Howdy folks, how are you?
I’m sure that somewhere among my Internet channels and platforms I mentioned that I’m going to be an aunt! Truthfully, it’s so weird that I get a title as if I had any input into the matter 😅 But since I am getting it, I’m going to utilize it! It takes a village, right? Not just to help out when a baby’s born but continuing raising them and protecting, not just from physical danger but other harm.
There is a lot of push nowadays for diverse books for good reason. I’d previously never read a book with a Filipino character in it. As a child, I was desperate for this and didn’t even realize it. Maybe it wouldn’t have made any difference in something like a counting book, but as I began to read on my own, one does book reports, school projects that touch upon identity. One begins the search for the people with whom they choose to surround themselves, feel safe with and develop their worldview.
This is why I’ve decided to seek out Filipino kids books to send the new family. I don’t think that “representation” is a complete solution, so I’m not just sending whatever I find straight to them. I’m going to try to get whatever I can through my local (and not-so-local) library and review them! And then send ones that I like if I can.
Masayang Magtanim! (Happy Planting!)
This is a very cute cardboard book by Gelai Manabat that really only has 4 pages with words. It is about what a small child needs to grow their mungo beans and is in Tagalog. The publisher is Adarna House which is in the Philippines so it may be difficult to find a copy outside. I couldn’t find one online, but my dad says searching for Adarna on eBay can help.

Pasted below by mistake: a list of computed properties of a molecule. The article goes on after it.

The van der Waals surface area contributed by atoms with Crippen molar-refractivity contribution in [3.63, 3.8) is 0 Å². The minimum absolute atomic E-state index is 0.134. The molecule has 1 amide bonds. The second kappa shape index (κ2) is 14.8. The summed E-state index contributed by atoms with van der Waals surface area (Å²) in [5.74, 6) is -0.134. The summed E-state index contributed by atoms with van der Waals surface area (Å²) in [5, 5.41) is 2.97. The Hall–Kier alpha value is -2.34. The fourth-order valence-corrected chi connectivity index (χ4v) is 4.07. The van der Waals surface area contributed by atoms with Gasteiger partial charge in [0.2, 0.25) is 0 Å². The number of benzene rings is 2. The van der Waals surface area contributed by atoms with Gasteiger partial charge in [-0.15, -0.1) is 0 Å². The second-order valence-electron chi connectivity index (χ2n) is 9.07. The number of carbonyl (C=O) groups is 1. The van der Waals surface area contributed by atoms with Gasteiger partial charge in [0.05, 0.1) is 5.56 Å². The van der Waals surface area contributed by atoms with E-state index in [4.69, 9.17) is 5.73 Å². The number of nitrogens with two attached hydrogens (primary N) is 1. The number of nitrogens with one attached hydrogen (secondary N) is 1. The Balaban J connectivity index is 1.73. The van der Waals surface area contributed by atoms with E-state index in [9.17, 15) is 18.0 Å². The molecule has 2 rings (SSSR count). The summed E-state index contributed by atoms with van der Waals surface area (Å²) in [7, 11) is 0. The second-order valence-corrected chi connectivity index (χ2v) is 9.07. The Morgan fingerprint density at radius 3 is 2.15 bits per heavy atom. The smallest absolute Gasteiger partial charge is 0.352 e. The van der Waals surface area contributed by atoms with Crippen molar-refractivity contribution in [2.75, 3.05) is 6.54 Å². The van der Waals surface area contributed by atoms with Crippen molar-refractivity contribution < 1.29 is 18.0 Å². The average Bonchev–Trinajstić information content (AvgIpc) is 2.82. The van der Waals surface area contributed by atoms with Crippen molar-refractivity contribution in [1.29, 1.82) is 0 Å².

Kayang-kaya! (You Can Do It!)
This is another cardboard Adarna House book. It is by Alyssa Judith Reyes and about kids asking themselves if they can do various things and eventually confirming oo, kaya ko na! It even has a little shoelace on the back so readers can do one of the activities the kids do in the book. I’d actually like to get this book, but again it’s hard to acquire. Characters in both books are very light-skinned especially the dad in Kayang.
Hand Over Hand
When I had the idea for this series, I didn’t set any parameters which is how I ended up with this book by Alma Fullerton whom I don’t think is Filipino. It is about a little girl overcoming notions of what girls can/can’t do, in this case: fishing. I didn’t grow up in the Philippines, so I don’t know cultural specifics. My mom has told me her dad told her to behave in such a way, but I don’t know if there’d be such a reaction for fishing.
I’m just very defensive about a white Canadian veering into “Look how backward these little brown people are!” territory. Additionally, you end up with the little girl saying things like, “posh,” but at least the author uses “Lolo.” It almost ends up being kind of patronizing like: they literally call the girl a fisherwoman like it’s a good thing. Just say fisher!
|Title||Masayang Magtanim!||Kayang-Kaya!||Hand Over Hand|
|Author||Gelai Manabat||Alyssa Judith Reyes||Alma Fullerton|
|Publisher||Adarna House||Ardana House||Second Story Press|
|Recommended||if easily accessible||yes!||¯\_(ツ)_/¯|
for the sake of me not knowing what real reading levels are, pre-school is about ages 0-5
grades 2-3 are about ages 7 – 10
Have you read any of these or have any suggestions?